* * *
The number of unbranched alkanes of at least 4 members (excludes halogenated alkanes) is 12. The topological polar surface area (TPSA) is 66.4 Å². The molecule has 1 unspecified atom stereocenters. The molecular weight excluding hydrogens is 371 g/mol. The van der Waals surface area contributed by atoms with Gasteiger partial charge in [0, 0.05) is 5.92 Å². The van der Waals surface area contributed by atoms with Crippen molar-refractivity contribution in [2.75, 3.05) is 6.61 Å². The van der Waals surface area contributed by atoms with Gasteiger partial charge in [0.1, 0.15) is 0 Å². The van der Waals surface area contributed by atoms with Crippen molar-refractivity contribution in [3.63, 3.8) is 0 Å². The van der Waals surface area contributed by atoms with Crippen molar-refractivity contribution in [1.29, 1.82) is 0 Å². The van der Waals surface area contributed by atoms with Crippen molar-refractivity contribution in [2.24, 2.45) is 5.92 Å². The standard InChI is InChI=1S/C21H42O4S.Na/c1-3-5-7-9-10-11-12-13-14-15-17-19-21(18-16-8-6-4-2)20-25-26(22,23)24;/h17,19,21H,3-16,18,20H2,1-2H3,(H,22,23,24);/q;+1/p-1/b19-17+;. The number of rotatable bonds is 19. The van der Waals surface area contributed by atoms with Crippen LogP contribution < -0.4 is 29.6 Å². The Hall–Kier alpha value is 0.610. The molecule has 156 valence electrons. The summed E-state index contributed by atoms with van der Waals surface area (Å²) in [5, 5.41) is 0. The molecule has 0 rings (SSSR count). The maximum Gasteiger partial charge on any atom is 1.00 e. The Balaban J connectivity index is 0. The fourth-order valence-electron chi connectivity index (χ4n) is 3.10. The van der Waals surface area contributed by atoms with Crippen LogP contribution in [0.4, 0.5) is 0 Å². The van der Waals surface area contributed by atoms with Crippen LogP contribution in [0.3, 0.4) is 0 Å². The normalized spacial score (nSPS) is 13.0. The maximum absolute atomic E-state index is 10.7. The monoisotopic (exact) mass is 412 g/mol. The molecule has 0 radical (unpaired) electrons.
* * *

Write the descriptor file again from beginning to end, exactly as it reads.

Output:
The number of unbranched alkanes of at least 4 members (excludes halogenated alkanes) is 12. The topological polar surface area (TPSA) is 66.4 Å². The molecule has 1 unspecified atom stereocenters. The molecular weight excluding hydrogens is 371 g/mol. The van der Waals surface area contributed by atoms with Gasteiger partial charge in [0, 0.05) is 5.92 Å². The van der Waals surface area contributed by atoms with Crippen molar-refractivity contribution in [2.75, 3.05) is 6.61 Å². The van der Waals surface area contributed by atoms with Gasteiger partial charge in [0.1, 0.15) is 0 Å². The van der Waals surface area contributed by atoms with Crippen molar-refractivity contribution in [3.63, 3.8) is 0 Å². The van der Waals surface area contributed by atoms with Crippen molar-refractivity contribution in [1.29, 1.82) is 0 Å². The van der Waals surface area contributed by atoms with Crippen molar-refractivity contribution in [2.24, 2.45) is 5.92 Å². The standard InChI is InChI=1S/C21H42O4S.Na/c1-3-5-7-9-10-11-12-13-14-15-17-19-21(18-16-8-6-4-2)20-25-26(22,23)24;/h17,19,21H,3-16,18,20H2,1-2H3,(H,22,23,24);/q;+1/p-1/b19-17+;. The number of rotatable bonds is 19. The van der Waals surface area contributed by atoms with Crippen LogP contribution < -0.4 is 29.6 Å². The Hall–Kier alpha value is 0.610. The molecule has 156 valence electrons. The summed E-state index contributed by atoms with van der Waals surface area (Å²) in [5, 5.41) is 0. The molecule has 0 rings (SSSR count). The maximum Gasteiger partial charge on any atom is 1.00 e. The Balaban J connectivity index is 0. The fourth-order valence-electron chi connectivity index (χ4n) is 3.10. The van der Waals surface area contributed by atoms with Crippen LogP contribution in [0.4, 0.5) is 0 Å². The van der Waals surface area contributed by atoms with Crippen LogP contribution in [0.3, 0.4) is 0 Å². The normalized spacial score (nSPS) is 13.0. The maximum absolute atomic E-state index is 10.7. The monoisotopic (exact) mass is 412 g/mol. The molecule has 0 radical (unpaired) electrons.